TET #001: Why Accountability Is Essential To Learning New SkillsAug 06, 2022
In today's issue, I am going to share how you make accountability part of your professional life.
I often find myself thinking I can learn a new skill by merely reading a book. Like in The Matrix, I just download all of the information and can apply it immediately. Like Kung Fu.
Unfortunately, this is not how it works. Accumulating more knowledge is rarely what moves the needle. It is the application of what we have learned that builds the skill and helps us achieve the things we aim for. And to apply, we need accountability.
You Will Not Reach Your Goals Without Accountability.
When wanting to acquire a new skill to finally reach that goal, people often find themselves confronted with the following traps:
- They are scared of doing something new and/or different.
- They avoid action because they think they still lack knowledge.
- They expand their knowledge further without ever applying it.
- They do not have guidance.
I’m going to share how you can steer clear of these traps and discuss how we can focus on accountability.
Let's dive in.
Take Imperfect Action.
Knowledge without action is wasted.
We choose a skill that we want to learn. So we buy a book and we read. This already feels like we have taken action towards a goal. If you want to train for a marathon, then picking up a book about running feels like a first great step - but people often avoid doing the actual work, applying the skill. I think this is mostly because we don't like the feeling of sucking at something new and assuming gaining more knowledge helps. I am guilty of this, too. But there is no way around just doing it, taking imperfect action.
We have to start somewhere. And after we have done it, accountability is what keeps us on track.
Define Your Stakes.
Accountability comes in many flavors. You need to know which flavor you like best to get you into action or (hard truth ahead) you might never get there.
For some people, it is enough to commit to donating money to a good (or bad) cause if they don't take action on a certain goal. For others, a simple reminder in their calendar works perfectly fine.
This can be observed technically (i.e. have an app to make sure you are in the gym once per day). Or it relies on other humans. I've tried both approaches. Working with other humans is the only approach that works for me. Because my personal reputation, is of higher importance to me than financial commitments - but your experience may be different. So choose your stakes.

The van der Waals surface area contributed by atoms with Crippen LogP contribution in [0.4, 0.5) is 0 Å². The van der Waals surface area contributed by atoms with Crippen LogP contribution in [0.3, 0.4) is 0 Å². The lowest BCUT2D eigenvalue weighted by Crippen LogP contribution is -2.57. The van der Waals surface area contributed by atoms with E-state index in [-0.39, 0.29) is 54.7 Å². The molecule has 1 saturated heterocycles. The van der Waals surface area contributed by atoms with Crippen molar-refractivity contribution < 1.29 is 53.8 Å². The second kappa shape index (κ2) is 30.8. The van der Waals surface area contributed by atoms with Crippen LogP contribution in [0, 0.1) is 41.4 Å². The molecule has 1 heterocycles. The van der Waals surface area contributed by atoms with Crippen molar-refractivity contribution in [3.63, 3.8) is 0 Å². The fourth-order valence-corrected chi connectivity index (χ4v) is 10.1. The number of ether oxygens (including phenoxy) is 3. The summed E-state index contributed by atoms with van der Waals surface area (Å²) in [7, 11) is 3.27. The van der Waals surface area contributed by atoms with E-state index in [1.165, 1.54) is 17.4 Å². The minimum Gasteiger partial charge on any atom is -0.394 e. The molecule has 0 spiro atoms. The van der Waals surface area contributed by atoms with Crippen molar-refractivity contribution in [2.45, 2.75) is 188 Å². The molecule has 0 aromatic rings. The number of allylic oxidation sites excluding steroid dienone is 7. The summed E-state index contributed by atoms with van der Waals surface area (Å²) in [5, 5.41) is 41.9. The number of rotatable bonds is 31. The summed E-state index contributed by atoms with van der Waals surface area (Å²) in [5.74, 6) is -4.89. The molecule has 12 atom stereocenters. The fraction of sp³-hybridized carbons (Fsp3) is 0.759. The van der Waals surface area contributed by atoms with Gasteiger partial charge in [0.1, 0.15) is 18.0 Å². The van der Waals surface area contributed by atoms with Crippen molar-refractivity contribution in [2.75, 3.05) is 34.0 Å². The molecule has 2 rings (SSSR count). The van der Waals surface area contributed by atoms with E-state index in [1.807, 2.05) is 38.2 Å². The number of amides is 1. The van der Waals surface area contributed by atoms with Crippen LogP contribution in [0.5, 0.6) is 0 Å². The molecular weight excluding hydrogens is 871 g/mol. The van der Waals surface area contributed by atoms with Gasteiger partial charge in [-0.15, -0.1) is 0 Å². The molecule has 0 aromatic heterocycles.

And then let's see what the human approach looks like:
Seek Guidance and Share Your Goals.
Talking about your goals with others, and applying that new skill with somebody or something that holds you accountable works like magic. Here are a few examples, of how I approach accountability.
For me, coaches provide the highest accountability. I meet with an executive coach for a 1:1 every other week. We drill down into my daily operations. We establish goals and keep track of them.
I also work with a personal trainer between two and three times per week. I also have a gym membership which I rarely use. But having a personal trainer is a game changer. Not just because it provides specific and individual guidance on what I should be working on. But because I know that my trainer is dedicating time to me multiple times per week. He is coming to his gym, just for me. I appreciate other people taking time for me and I just don't want to let them down. So I never skip a session.
While coaches come with a price tag, the next best thing is friends. I meet with a close friend every Monday morning on Zoom. We keep a shared Miro board where we keep track of our weekly, quarterly and annual goals so we don't lose track.
We go over them in turns, keeping each other accountable for what we want to achieve. This works best if you can find someone who not only keeps you accountable but for who you can do the same.
Last but not least there are (online) courses. Not just any courses, but cohort-based courses.
I have joined plenty of courses by now. The great ones focus on a strong community. Because knowledge is a commodity - you can always get all of it for free elsewhere. But great course facilitators bring together a bunch of like-minded people and focus on community and interaction. People get to know each other and are encouraged to foster accountability.
This is how you apply knowledge with accountability, my favorite approach to learning something new.
Now get out there and have fun applying what you have learned!